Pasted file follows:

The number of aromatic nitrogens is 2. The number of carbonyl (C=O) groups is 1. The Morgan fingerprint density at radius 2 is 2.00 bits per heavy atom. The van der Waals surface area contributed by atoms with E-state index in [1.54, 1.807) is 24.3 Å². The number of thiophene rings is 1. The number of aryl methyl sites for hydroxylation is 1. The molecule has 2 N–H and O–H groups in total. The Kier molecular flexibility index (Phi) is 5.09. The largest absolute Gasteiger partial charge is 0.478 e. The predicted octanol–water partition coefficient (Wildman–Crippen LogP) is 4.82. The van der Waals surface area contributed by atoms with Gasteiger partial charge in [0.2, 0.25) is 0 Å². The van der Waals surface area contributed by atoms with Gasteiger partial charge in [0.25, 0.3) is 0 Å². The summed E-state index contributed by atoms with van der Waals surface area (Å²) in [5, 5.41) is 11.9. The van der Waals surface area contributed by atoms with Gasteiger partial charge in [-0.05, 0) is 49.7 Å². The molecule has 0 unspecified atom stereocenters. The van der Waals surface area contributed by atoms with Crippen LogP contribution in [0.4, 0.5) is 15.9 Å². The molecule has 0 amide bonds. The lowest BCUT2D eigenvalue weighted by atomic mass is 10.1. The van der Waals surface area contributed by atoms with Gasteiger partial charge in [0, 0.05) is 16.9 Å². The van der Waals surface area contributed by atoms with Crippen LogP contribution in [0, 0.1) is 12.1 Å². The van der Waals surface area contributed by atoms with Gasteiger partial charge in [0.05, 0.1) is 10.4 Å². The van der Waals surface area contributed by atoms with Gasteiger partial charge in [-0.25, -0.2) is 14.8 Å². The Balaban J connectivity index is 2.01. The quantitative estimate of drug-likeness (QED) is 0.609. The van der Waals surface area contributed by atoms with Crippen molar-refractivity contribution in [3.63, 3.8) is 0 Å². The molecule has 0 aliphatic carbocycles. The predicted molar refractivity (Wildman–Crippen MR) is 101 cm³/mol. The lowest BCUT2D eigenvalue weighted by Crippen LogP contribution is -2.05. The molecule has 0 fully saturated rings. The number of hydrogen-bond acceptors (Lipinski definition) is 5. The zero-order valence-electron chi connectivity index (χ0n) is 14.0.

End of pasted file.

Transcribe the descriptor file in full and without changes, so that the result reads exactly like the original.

The number of aromatic nitrogens is 2. The number of carbonyl (C=O) groups is 1. The Morgan fingerprint density at radius 2 is 2.00 bits per heavy atom. The van der Waals surface area contributed by atoms with E-state index in [1.54, 1.807) is 24.3 Å². The number of thiophene rings is 1. The number of aryl methyl sites for hydroxylation is 1. The molecule has 2 N–H and O–H groups in total. The Kier molecular flexibility index (Phi) is 5.09. The largest absolute Gasteiger partial charge is 0.478 e. The predicted octanol–water partition coefficient (Wildman–Crippen LogP) is 4.82. The van der Waals surface area contributed by atoms with Gasteiger partial charge in [0.2, 0.25) is 0 Å². The van der Waals surface area contributed by atoms with Gasteiger partial charge in [0.25, 0.3) is 0 Å². The summed E-state index contributed by atoms with van der Waals surface area (Å²) in [5, 5.41) is 11.9. The van der Waals surface area contributed by atoms with Gasteiger partial charge in [-0.05, 0) is 49.7 Å². The molecule has 0 unspecified atom stereocenters. The van der Waals surface area contributed by atoms with Crippen LogP contribution in [0.4, 0.5) is 15.9 Å². The molecule has 0 amide bonds. The lowest BCUT2D eigenvalue weighted by atomic mass is 10.1. The van der Waals surface area contributed by atoms with Gasteiger partial charge in [0, 0.05) is 16.9 Å². The van der Waals surface area contributed by atoms with Crippen LogP contribution in [0, 0.1) is 12.1 Å². The van der Waals surface area contributed by atoms with Gasteiger partial charge in [0.05, 0.1) is 10.4 Å². The van der Waals surface area contributed by atoms with Gasteiger partial charge in [-0.25, -0.2) is 14.8 Å². The Balaban J connectivity index is 2.01. The quantitative estimate of drug-likeness (QED) is 0.609. The van der Waals surface area contributed by atoms with Crippen molar-refractivity contribution in [3.63, 3.8) is 0 Å². The molecule has 0 aliphatic carbocycles. The predicted molar refractivity (Wildman–Crippen MR) is 101 cm³/mol. The lowest BCUT2D eigenvalue weighted by Crippen LogP contribution is -2.05. The molecule has 0 fully saturated rings. The number of hydrogen-bond acceptors (Lipinski definition) is 5. The zero-order valence-electron chi connectivity index (χ0n) is 14.0.